Developing the indicators

For new or improvements to existing indicators, a development process is used along the following steps:

  1. Research and consultation (may be done in sequence or together):
    1. Background research on the issue and measurement strategies to develop one or more options for what parameters will be tracked and how they will be presented. (This may include supplemental work on regional, local and international versions of the indicator if appropriate.)
    2. Consult with science experts and data providers in the issue area to discuss and revise the option(s).
  2. Technical proposals are prepared, based on the indicator profiles and the research and consultations that have been done. These help to document development decisions and to outline methodology direction and rationale (with options if appropriate).
  3. Finalize with partners the data sources and methods for selecting parameters, calculations and reporting the indicators.

Producing the indicators

Indicators proceed through the production process as per the following steps:

  1. Indicator data collection:
    • Data is obtained from source program partners and data transformation processes are confirmed.
    • Data for interactive maps is obtained from source program partners, and this includes relevant mapping data and metadata along with confirmation of data transformation processes and the mechanism for ongoing integration into the CESI mapping application.
  2. Data, Sources and Methods (DSM) documentation:
    • The DSM is developed to present the metadata for the indicator. It includes an indicator rationale, a description of methods, spatial and temporal coverage of the data, and caveats and limitations.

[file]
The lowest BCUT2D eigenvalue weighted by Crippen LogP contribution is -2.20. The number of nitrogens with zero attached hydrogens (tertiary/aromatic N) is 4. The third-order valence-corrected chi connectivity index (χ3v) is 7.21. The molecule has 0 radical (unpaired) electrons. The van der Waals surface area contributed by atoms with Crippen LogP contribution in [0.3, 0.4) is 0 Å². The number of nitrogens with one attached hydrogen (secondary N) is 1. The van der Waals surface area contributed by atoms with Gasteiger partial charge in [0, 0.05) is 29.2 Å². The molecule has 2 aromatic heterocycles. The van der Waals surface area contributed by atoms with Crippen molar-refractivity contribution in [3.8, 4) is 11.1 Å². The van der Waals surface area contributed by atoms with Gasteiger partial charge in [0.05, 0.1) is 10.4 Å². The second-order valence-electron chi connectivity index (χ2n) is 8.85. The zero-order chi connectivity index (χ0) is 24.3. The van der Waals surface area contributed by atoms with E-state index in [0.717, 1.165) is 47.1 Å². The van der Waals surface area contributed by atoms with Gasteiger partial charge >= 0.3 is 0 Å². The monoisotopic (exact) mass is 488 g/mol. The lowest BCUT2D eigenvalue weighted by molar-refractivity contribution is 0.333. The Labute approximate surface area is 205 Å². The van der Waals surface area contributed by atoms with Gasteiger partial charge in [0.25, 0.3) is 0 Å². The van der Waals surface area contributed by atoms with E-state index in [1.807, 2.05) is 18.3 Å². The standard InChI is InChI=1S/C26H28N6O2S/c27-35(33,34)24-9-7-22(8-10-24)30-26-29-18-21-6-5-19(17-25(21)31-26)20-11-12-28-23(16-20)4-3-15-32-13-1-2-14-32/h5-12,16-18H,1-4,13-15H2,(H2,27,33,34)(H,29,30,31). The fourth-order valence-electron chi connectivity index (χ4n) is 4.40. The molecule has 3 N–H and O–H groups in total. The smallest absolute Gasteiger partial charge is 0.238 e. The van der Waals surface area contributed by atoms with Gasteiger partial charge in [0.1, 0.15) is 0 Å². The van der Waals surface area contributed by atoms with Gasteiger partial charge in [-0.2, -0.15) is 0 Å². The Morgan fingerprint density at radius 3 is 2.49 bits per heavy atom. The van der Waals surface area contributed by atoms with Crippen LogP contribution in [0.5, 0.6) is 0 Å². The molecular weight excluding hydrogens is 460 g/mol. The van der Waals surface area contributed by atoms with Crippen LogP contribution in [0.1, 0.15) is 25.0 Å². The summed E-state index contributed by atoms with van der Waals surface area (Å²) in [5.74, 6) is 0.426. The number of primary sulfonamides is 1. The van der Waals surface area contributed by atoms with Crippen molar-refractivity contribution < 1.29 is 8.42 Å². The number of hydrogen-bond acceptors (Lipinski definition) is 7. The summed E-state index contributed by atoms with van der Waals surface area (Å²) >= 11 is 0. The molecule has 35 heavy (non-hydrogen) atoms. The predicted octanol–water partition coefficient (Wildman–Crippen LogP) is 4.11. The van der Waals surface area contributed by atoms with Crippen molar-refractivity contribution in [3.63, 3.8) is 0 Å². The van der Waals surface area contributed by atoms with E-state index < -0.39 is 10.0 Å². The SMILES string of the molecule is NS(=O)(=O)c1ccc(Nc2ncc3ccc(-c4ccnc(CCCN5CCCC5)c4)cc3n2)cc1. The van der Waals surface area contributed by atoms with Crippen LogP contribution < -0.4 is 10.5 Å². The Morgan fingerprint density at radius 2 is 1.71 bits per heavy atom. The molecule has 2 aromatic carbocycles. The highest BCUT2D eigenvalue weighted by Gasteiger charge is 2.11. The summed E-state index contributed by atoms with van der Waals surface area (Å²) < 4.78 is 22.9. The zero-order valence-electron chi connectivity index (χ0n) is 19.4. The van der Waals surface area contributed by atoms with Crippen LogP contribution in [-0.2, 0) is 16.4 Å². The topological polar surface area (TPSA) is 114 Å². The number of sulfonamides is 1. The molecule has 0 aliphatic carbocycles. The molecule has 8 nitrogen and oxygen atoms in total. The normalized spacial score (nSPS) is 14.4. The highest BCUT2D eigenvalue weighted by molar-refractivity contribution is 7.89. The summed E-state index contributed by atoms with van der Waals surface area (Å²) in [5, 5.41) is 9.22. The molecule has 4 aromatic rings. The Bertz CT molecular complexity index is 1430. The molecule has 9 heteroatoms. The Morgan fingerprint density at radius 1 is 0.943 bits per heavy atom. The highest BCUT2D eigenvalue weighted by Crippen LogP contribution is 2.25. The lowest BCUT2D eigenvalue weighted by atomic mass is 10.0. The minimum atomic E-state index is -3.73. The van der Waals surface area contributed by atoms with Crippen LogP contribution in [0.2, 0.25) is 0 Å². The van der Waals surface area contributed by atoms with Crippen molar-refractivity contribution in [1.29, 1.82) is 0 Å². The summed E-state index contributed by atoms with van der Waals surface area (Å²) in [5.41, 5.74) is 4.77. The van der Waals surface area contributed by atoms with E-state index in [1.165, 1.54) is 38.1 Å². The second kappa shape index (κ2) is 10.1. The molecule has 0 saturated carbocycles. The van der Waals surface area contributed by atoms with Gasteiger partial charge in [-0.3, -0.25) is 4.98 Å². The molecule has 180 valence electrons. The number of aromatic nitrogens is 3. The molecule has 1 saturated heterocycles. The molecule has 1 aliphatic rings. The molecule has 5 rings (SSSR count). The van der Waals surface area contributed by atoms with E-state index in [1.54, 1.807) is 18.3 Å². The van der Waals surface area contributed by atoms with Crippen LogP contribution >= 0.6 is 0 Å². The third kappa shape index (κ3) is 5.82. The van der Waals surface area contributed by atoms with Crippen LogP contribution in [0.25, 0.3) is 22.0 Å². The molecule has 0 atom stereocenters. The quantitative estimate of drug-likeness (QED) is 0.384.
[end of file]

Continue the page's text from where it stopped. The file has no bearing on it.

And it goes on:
3. Indicator calculation and content development:
    • The indicator is calculated based on the data obtained from source program partners, and calculated in accordance with the DSM documentation. The indicator content is developed based on the results of the calculation, and by providing contextual interpretation of these results through explanatory text and graphical presentation of the indicator.
  4. Technical review:
    • The indicator content and DSM are provided to source program partners and other relevant partners for their review and comment. Their requested changes are documented in a disposition table that also notes actions taken to address specified comments.
  5. Final approvals:
    • The indicator content and DSM are provided to the management of program partners and Environment Canada senior management for final approvals.
  6. Final production steps and public release:
    • Translation and web product development are completed, including the final production images used for indicator charts and testing of the interactive mapping application. After these steps, the CESI indicator is released publicly.

Underlying all this, Environment Canada undertakes exploratory research to determine if new indicators are possible to fill existing gaps or forthcoming environmental policy priorities detected in national and international fora.